In this class we will begin by entering the haunted house of literature and film: the domestic transformed by the presence of something strange—the figure in the mirror, the odd thump, the sliding chair…the man-eating piano. Not only in dwellings designed and built, we will go on to explore literary and cinematic spaces that have become saturated with the presence of threat, of the doppelgänger, of the monstrous–places where lingering spirits dwell among the living. How and why does the book or tale or film work to introduce the audience into such spooky places, how do they make them believable? The appeal and thrill of the uncanny is undeniable; we will both enjoy the weird and yet also think beyond the thrill and spookiness to grasp what is at stake in such tales–for our own experience of our own domesticity, our lived environments, and our own sense of home. Such tales reveal our anxieties about security and familiarity, and they perhaps ease these through exposure. How can we interpret the ways in which such tales are resolved, in terms of family, gender, ethnicity, culture and the lingering presence of architecture and landscape itself? Through a study of architecture of the haunted place, we will come to better understand the architecture not only of the story and film itself, but of the way we go on living in our own lives in the aftermath of tragedy and uncertainty. Works to be studied will be selected from but not limited to films such as Poltergeist (Dir, Tobe Hooper 1982), The Conjuring (Dir. James Wan 2013), The Amityville Horror (Dir. Stuart Rosenberg 1979), House (Dir. Nobuhiko Ôbayashi 1977), The Spirit of the Beehive (Dir. Víctor Erice 1973), Night and Fog (Alain Resnais 1955), Hiroshima mon Amour (Dir. Alain Resnais 1959) and novels and stories such as Wieland by Charles Brockden Brown, The House of Seven Gables by Nathaniel Hawthorne, “The Jolly Corner” by Henry James,The Turn of Screw by Henry James, Ashe of Rings by Mary Butts, The Haunting of Hill House by Shirley Jackson, The Street of Crocodiles by Bruno Schulz, Almanac of the Dead by Leslie Marmon Silko, Ghosts by César Aira, House of Leaves by Mark Z. Danielewski, Haunted Houses by Lynne Tillman, Beloved by Toni Morrison, The House of Spirits by Isabelle Allende, Silent Spring by Rachel Carson, My Life in the Bush of Ghosts by Amos Tutuola, We Wish to Inform Your Tomorrow We Will Be Killed With Our Families by Philip Gourevitch, excerpts from American Horror Story: Asylum, and American Horror Story: Hotel (which we will watch over the course of the semester in its entirety as it airs, perhaps also along with Fear the Walking Dead). We will watch Slavoj Zikek’s A Perverts Guide to Cinema (2006) as a partial guide, and we will complement our reading of these fictions and non-fictions wth selections from such works asThe Spectralities Reader: Ghosts and Haunting in Contemporary Cultural Theory, Freud’s essays “The Uncanny” and “Mourning and Melancholia,” Bachelard’s The Poetics of Space, Evil Paradises: Dreamworlds of Neoliberalism by Mike Davis,  Julie Kristeva’s Powers of HorrorSpace, Place and Gender by Doreen Massey, “Of Other Spaces: Utopias and Heterotopias” by Michel Foucault,  Unclaimed Experience: Trauma, Narrative and History by Cathy Carruth, The National Uncanny: Indian Ghosts and American Subject by Renée L. Bergland, Space & Psyche by Elizabeth Danze and Stephen Sonnenberg, The Architectural Uncanny: Essays in the Modern Unhomely by Anthony Vidler and Home: A Short History of an Idea by Witold Rybczynski.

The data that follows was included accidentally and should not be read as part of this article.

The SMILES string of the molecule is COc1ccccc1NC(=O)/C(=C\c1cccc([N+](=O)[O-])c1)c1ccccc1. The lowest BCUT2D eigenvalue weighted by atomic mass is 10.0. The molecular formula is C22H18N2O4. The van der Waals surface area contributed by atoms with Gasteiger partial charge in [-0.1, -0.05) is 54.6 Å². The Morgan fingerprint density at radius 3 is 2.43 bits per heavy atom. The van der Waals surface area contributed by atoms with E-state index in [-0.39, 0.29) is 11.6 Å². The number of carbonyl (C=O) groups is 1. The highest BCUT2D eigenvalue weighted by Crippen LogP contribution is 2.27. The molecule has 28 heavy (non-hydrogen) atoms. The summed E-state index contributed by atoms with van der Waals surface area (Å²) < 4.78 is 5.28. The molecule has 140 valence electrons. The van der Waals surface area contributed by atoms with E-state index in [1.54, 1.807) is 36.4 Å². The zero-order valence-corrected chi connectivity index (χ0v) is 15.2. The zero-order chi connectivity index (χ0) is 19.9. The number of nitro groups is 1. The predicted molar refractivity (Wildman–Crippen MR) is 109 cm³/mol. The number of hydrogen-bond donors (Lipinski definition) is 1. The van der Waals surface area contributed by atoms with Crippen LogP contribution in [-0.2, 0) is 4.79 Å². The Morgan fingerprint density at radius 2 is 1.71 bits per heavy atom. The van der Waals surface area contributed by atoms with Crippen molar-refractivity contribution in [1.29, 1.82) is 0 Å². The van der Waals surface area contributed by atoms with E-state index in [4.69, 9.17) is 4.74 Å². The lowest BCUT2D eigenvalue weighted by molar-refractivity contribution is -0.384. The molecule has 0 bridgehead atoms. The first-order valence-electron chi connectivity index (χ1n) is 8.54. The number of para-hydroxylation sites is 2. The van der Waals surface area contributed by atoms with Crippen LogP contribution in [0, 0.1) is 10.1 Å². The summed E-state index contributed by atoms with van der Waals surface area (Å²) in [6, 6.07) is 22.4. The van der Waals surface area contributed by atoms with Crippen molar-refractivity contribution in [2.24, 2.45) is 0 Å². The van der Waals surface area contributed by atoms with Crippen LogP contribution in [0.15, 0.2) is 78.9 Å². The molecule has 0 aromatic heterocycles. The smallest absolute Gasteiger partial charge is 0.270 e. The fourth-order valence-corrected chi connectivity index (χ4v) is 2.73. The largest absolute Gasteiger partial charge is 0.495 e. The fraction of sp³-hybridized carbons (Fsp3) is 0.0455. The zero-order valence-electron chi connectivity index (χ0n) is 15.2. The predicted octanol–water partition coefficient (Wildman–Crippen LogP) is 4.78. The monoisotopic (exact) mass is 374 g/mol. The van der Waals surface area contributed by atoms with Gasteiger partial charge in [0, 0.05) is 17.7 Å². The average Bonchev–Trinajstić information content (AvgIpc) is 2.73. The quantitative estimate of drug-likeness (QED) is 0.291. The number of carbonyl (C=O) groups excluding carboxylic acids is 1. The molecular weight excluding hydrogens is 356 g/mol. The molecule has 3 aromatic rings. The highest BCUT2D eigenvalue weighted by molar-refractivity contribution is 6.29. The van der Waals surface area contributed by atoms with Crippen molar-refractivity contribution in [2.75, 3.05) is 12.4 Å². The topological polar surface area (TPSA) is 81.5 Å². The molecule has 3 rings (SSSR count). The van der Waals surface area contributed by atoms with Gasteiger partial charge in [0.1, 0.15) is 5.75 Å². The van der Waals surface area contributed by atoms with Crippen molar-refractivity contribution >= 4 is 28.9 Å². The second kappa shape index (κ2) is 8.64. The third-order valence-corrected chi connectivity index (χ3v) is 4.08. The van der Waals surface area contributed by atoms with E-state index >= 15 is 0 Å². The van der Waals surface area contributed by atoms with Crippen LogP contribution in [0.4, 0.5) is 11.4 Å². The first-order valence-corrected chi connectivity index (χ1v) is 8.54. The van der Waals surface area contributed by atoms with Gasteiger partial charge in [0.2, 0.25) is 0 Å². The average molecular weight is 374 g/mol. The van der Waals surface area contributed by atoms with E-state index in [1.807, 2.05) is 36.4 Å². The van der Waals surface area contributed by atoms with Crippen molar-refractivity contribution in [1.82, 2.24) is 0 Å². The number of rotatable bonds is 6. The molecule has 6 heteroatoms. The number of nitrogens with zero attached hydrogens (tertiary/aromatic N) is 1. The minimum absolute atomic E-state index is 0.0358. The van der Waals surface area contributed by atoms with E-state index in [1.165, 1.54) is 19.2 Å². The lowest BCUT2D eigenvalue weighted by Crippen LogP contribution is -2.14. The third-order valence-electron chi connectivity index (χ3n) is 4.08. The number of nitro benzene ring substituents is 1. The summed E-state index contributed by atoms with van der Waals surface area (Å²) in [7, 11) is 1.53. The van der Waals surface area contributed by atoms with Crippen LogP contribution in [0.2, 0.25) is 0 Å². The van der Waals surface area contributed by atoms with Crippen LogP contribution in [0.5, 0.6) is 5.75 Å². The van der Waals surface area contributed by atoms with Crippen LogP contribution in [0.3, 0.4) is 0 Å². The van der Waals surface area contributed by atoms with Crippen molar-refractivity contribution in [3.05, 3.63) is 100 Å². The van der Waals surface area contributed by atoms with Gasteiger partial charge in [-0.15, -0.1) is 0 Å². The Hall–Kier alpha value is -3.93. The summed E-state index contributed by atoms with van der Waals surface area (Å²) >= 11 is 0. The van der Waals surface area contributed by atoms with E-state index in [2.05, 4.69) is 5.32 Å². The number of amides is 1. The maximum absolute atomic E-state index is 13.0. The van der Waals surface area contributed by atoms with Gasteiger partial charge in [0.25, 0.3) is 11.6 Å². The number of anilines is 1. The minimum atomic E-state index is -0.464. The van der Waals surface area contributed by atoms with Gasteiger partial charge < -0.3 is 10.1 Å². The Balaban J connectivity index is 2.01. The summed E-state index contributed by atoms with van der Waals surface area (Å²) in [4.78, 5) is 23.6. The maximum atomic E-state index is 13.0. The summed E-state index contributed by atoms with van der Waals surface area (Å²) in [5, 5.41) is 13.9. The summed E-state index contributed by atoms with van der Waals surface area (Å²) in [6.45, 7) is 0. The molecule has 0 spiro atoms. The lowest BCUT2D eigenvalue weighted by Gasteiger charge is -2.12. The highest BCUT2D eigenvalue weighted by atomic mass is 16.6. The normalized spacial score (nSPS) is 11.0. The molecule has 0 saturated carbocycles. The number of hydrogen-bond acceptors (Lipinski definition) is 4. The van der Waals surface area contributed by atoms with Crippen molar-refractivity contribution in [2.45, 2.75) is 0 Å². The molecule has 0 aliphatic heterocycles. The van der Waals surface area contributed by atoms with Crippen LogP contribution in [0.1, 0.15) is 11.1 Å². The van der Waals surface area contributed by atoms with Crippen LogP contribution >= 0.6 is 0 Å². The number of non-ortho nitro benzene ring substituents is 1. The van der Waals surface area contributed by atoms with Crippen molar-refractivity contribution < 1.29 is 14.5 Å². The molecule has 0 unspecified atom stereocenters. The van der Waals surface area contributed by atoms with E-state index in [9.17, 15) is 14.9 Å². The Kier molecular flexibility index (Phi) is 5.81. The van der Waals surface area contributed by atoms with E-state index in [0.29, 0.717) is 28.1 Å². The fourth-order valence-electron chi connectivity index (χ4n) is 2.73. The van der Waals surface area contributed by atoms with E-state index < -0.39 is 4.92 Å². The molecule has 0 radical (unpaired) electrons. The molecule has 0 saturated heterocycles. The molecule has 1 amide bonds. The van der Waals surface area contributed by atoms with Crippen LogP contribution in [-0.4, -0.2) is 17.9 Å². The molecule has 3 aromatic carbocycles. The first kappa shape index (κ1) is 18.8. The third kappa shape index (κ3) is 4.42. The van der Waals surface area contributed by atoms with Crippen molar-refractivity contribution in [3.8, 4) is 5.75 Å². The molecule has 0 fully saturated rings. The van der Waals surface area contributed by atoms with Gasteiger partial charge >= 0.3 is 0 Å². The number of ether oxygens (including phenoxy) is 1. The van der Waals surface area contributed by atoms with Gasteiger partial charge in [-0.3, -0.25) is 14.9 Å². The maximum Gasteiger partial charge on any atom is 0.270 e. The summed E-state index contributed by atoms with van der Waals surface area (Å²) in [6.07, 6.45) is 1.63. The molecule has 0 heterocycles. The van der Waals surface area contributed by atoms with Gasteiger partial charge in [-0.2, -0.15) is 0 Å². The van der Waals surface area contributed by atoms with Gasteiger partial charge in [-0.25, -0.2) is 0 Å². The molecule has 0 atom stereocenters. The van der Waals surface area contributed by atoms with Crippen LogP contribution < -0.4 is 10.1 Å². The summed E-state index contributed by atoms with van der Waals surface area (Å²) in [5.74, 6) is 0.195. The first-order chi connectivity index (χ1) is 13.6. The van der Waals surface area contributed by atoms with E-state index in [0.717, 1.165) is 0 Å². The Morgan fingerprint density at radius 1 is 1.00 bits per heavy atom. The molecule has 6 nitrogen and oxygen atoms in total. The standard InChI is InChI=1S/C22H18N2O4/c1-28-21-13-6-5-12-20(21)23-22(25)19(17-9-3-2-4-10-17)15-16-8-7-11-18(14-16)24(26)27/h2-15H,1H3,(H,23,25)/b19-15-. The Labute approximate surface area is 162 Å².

“From zoos to aquariums, from the shows of Animal Planet to Jaws to the March of the Penguins to Happy Feet, why do people long to be able to witness and gaze upon the figures and experiences of animals in both documentary and narrative cinema, television, and video? What hopes and fears do we project upon the animal, what do with learn from the animal? Cinema traces its roots back to two key inquiries into animal motion by Eadweard Muybridge and Etienne-Jules Marey. We will move from those early innovators to interrogate a number of films that foreground the lives of animals, such as those that foreground animal consciousness and endangerment, such as Blackfish, asking what might be the difficulties and paradoxes in doing so. Our investigation will range from videos in which cameras have been physically attached to a animal, to films where the animal is either a vortex of cuteness, such as various viral Youtube videos, life-threatening presence, as in Grizzly Man, Jaws, The Birds, saviors, as in Flipper, or all of the above, as in the rat thriller Ben. We will watch experimental films in which the question of the human in relation to the animal is central, as well as some of the recent documentaries exposing abusive treatment. How might we compare the eye of the animal to the eye of the camera? Students will be required to film animals and to discuss challenging materials across a variety of media, and to complete a research project involving medium-specificity and human-animal relations.”

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My Dog Tulip (Dir. Paul Fierlinger, 2009) PREVIEW


Heat Wake, Jason Zuzga’s debut poetry collection, will be published by Saturnalia Books on March 15, 2016.

Jason Zuzga

Jason Zuzga